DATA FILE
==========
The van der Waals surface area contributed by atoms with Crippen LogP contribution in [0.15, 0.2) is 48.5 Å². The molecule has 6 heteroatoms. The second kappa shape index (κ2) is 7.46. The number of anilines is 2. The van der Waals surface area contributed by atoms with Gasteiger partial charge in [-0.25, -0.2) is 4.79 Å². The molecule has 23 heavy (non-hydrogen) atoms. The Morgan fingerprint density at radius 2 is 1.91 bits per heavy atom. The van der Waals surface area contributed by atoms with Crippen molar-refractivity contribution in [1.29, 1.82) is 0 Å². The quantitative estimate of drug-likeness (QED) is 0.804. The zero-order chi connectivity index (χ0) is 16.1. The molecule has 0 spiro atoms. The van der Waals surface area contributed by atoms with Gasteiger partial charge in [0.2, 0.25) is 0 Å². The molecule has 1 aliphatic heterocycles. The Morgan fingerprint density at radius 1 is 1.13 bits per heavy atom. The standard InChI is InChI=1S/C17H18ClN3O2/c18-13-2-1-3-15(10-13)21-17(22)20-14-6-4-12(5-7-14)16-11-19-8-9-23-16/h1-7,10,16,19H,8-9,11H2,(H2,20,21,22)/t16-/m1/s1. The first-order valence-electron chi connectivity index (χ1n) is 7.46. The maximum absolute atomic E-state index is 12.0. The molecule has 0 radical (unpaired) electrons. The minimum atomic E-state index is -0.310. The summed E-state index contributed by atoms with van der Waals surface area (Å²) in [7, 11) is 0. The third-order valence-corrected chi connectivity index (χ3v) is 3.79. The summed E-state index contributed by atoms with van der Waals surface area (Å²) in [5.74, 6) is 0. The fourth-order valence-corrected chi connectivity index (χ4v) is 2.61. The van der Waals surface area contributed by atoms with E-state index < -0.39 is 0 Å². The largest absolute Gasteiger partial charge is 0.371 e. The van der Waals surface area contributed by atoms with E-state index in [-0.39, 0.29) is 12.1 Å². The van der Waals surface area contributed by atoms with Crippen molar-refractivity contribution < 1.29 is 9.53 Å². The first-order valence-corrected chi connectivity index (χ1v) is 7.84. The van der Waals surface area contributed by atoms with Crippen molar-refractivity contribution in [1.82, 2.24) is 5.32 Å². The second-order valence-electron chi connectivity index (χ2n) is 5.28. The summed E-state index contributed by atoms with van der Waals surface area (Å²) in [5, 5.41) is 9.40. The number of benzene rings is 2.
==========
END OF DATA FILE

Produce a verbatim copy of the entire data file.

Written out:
The van der Waals surface area contributed by atoms with Crippen LogP contribution in [0.15, 0.2) is 48.5 Å². The molecule has 6 heteroatoms. The second kappa shape index (κ2) is 7.46. The number of anilines is 2. The van der Waals surface area contributed by atoms with Gasteiger partial charge in [-0.25, -0.2) is 4.79 Å². The molecule has 23 heavy (non-hydrogen) atoms. The Morgan fingerprint density at radius 2 is 1.91 bits per heavy atom. The van der Waals surface area contributed by atoms with Crippen molar-refractivity contribution in [1.29, 1.82) is 0 Å². The quantitative estimate of drug-likeness (QED) is 0.804. The zero-order chi connectivity index (χ0) is 16.1. The molecule has 0 spiro atoms. The van der Waals surface area contributed by atoms with Gasteiger partial charge in [0.2, 0.25) is 0 Å². The molecule has 1 aliphatic heterocycles. The Morgan fingerprint density at radius 1 is 1.13 bits per heavy atom. The standard InChI is InChI=1S/C17H18ClN3O2/c18-13-2-1-3-15(10-13)21-17(22)20-14-6-4-12(5-7-14)16-11-19-8-9-23-16/h1-7,10,16,19H,8-9,11H2,(H2,20,21,22)/t16-/m1/s1. The first-order valence-electron chi connectivity index (χ1n) is 7.46. The maximum absolute atomic E-state index is 12.0. The molecule has 0 radical (unpaired) electrons. The minimum atomic E-state index is -0.310. The summed E-state index contributed by atoms with van der Waals surface area (Å²) in [7, 11) is 0. The third-order valence-corrected chi connectivity index (χ3v) is 3.79. The summed E-state index contributed by atoms with van der Waals surface area (Å²) in [5.74, 6) is 0. The fourth-order valence-corrected chi connectivity index (χ4v) is 2.61. The van der Waals surface area contributed by atoms with E-state index < -0.39 is 0 Å². The largest absolute Gasteiger partial charge is 0.371 e. The van der Waals surface area contributed by atoms with E-state index in [-0.39, 0.29) is 12.1 Å². The van der Waals surface area contributed by atoms with Crippen molar-refractivity contribution < 1.29 is 9.53 Å². The first-order valence-corrected chi connectivity index (χ1v) is 7.84. The van der Waals surface area contributed by atoms with Crippen molar-refractivity contribution in [1.82, 2.24) is 5.32 Å². The second-order valence-electron chi connectivity index (χ2n) is 5.28. The summed E-state index contributed by atoms with van der Waals surface area (Å²) in [5, 5.41) is 9.40. The number of benzene rings is 2.